Which is great to hear, because I’m totally not.
I’m a writer who happened upon an editing job, which somehow led to a columnist gig. One of which I’m proud. And one I’ll happily keep writing — if only to agitate her.
4. Having a friend share her ‘fat clothes’ with us.
I’m hesitant to include this, given that I love the clothes, but here are the facts: a kind friend of my sister’s shared a bag of clothes with her. As she had recently lost a great deal of weight, these were perfectly good items — many still with their tags — that simply did not fit her well anymore.
She did not call them her “fat clothes.” At all.
But that’s totally what they were.
I mean, words are just words — and who cares how you procure clothing as long as it’s cute? Katie was nice enough to donate one of the dress shirts to me, and I’ve worn it several times to work — where I received many compliments. (BH . . .) It’s a good looking shirt, and it fits me well. I love it.
But sometimes, when I’m feeling weak and haven’t gone to Zumba, I think, “This is someone’s fat shirt. This shirt that fits me like a glove was a shirt that was elephant-sized on someone else.”
But then I drink another gingerbread latte (with whip!) and feel tons better, so there’s that.
My sister and I went to see “Breaking Dawn” last weekend. I’m pretty ridiculous in movie theaters, considering I despise when people are talking, texting, loudly opening candy wrappers and generally breathing around me during a film. Given this, I’m pretty hesitant to go see movies — especially new ones — on Friday nights. Too many people around.
Or, more importantly, too many teenagers around.
God help me when I have a teen of my own; I cannot take the silliness and general insanity that accompanies puberty. Trust me: I remember being that age, and I’m not saying I wasn’t annoying as some stuff. I have very vivid memories of going to the movies with friends and giggling in the back row, generally being stupid and disruptive. And that was before cell phones.
But I’ve moved beyond that.
I’ll also preface this by saying I mean no disrespect to those who remain true and diehard fans of Stephenie Meyer and the Twilight franchise. I read and loved the books (and films) years back, falling for Edward’s possessiveness and tortured good-guy act as much as the next chick. I also related to the dark themes and loss of love at that point in my life. But the truth is, with time and experience, I’ve come to realize that brand of love is not one I would ever want for myself. What was once entertaining has become bothersome — to the point that Katie and I have had long discussions of feminism and possessiveness after watching the movies.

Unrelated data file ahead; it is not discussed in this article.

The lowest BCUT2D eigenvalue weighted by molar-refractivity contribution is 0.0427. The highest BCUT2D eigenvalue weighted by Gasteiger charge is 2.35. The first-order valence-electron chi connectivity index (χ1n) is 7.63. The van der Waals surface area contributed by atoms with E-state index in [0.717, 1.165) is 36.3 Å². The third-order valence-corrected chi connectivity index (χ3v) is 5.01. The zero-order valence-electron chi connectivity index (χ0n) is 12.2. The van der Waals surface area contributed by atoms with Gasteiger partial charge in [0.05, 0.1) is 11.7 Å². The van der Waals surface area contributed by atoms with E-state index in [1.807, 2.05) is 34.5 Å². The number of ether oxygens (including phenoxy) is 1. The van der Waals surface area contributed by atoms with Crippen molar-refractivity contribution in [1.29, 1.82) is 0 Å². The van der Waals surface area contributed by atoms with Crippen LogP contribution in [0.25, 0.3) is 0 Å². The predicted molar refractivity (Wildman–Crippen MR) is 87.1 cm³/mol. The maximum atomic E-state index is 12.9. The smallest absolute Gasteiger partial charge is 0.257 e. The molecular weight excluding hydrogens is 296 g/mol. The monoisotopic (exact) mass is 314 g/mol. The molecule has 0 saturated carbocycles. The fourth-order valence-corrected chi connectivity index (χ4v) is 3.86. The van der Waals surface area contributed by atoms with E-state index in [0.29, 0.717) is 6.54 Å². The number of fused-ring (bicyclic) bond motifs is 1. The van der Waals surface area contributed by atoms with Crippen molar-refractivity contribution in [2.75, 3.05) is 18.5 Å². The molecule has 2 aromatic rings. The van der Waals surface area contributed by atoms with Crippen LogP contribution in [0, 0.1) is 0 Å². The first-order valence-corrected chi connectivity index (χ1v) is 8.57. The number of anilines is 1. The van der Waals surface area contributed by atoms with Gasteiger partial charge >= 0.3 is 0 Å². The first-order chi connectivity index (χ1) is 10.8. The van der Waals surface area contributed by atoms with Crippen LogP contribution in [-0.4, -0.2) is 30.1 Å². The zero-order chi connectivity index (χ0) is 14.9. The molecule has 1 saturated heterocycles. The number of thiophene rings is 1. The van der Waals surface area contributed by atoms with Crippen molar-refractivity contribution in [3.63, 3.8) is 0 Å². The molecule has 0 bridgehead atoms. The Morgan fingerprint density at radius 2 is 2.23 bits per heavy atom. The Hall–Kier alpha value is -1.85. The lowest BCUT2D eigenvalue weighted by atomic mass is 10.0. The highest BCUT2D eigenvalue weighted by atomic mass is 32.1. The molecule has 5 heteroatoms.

All that sort of ruined it for me.
And, um — have you seen “Breaking Dawn”? It was overflowing with super awkward moments, y’all, and not just of the bed-breaking naughty-times variety. That one scene? That bloody scene toward the end? One express ticket to Nightmare City, please.
If I’d been pregnant myself while watching such a film, I might have passed out. But then again, I’m also the one who famously left a child development course in college because I couldn’t take the “Where Babies Come From” video we were forced to watch (and study). I got sick in a nearby bathroom and was too embarrassed to come back to class, considering I’d run out of there as if my hair were on fire.
Also, there were so many teenagers in the movie theater. When I hissed as much to Katie, who is all too aware of how annoyed I get in loud theaters, her response was swift and cutting.
“Well,” she said seriously, “this is really more their demographic than ours.”
And she was right.
I’m getting old. And too old for that.
As Christmas is the season for counting our blessings and decidedly not a time for throwing myself a pity party, know that I’ve shared this list in jest. I know any of these “problems” would never be considered real problems at all, and I’m thankful to have “fat clothes” to wear and people who care enough to hate on me and gray hair (and any hair) on my head. Furthermore, I’m thankful for the friends and family who can also laugh about this silliness.
But seriously. I don’t have a 23-year-old kid.